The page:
I think touch is wonderful and one of the best things ever. Which is somewhat ironic of me, as I’m not particularly adept when it comes to touch. Or, I should clarify, I’m not adept when it comes to casual touch. Except for a very few circumstances (and people), I don’t usually reach out and touch people, be it their arm, their head, their shoulder, anything. I’m horrible at giving and receiving hugs on a casual basis, mostly because I never know how long the person hugging me intends for the hug to lasts, and I might want it to be shorter or longer than what they have in mind. So what I spend almost the entirety of the hug doing beyond the first initial “mmph” of contact is worry over how long I should let the hug last and should I break first or let them do it? I’ve even done this when I’ve hugged people “for real” (i.e. not casually) because I didn’t want to make the other person uncomfortable if I hugged them too long, so I’ve usually been the one to end it, even if I could have continued for longer. I’m pretty much at the point where I’m seriously considering asking before hugging someone, “How long should we hug for?” just so I could have a time-limit that lets me concentrate on the act of hugging and being hugged, and not everything else I just said.

However, hugging is one of my top two favorite form of physical contact. I love that feeling of a powerful grip, the sensation of burying your face into their chest or shoulder because you do not want to let go, you just want to feel them, feel as physically close to them as the laws of physics and biology will allow. Good hugging experiences are worth their weight in gold for me.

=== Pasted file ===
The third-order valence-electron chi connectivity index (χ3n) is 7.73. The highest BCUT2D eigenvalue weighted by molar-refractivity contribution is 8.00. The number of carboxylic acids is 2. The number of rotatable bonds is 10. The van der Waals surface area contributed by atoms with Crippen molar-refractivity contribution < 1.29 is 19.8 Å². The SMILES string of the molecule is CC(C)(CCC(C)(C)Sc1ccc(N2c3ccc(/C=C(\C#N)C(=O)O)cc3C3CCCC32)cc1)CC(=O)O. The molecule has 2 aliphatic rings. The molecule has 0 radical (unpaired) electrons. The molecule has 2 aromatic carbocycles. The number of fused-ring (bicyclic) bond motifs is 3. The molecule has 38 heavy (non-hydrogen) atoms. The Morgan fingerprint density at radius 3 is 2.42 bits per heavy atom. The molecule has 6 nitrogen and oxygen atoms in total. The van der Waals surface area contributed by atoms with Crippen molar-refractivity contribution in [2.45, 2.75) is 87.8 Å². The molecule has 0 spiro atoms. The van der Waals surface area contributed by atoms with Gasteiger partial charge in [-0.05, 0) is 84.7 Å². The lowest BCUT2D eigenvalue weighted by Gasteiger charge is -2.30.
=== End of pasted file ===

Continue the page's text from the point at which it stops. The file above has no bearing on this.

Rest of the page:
Granted, this type of hug is very special, and I don’t want to experience it with everyone, but I wouldn’t mind experiencing a watered-down version of it when I hug people (and by people I mean my friends, I actually can’t stand hugging my parents for some inexplicable reason).

My other favorite form of touch is touching another person’s face. Again, not something I want to do with everyone, even more so than the hugging I just described. But there have been two or three people who I’ve felt the urge, particularly when thinking about having to say goodbye to them for one reason or another, to reach out and run my fingers down the sides of their face, around their eyes, their nose, just simply getting to know how their face feels. I should also note that I’ve never actually done this, but it is something that I would definitely like to do sometime in the future.

A big reason why I am not that adept at touch is because I find it so intimate. When I touch someone or let someone touch me, it is a pretty big expression of trust and closeness towards that person that I’m communicating. It’s a powerful action. A lot of times, touch is about perception, how you perceive someone through physical contact how that differs or coincides with other forms of knowledge or intimacy. One step further is that touch is a means of exploration and connection. However, at it’s core, touch is a means of affirmation. Touch says, “This person is here. They are solid, they are physical, and they are real. This person is here, letting you touch them, and you are here, letting them touch you.” Touch is the attempt to hang on, to make real and tangible out of what is otherwise abstract and indefinable.


Published in: on August 15, 2011 at 12:02 AM  Leave a Comment  

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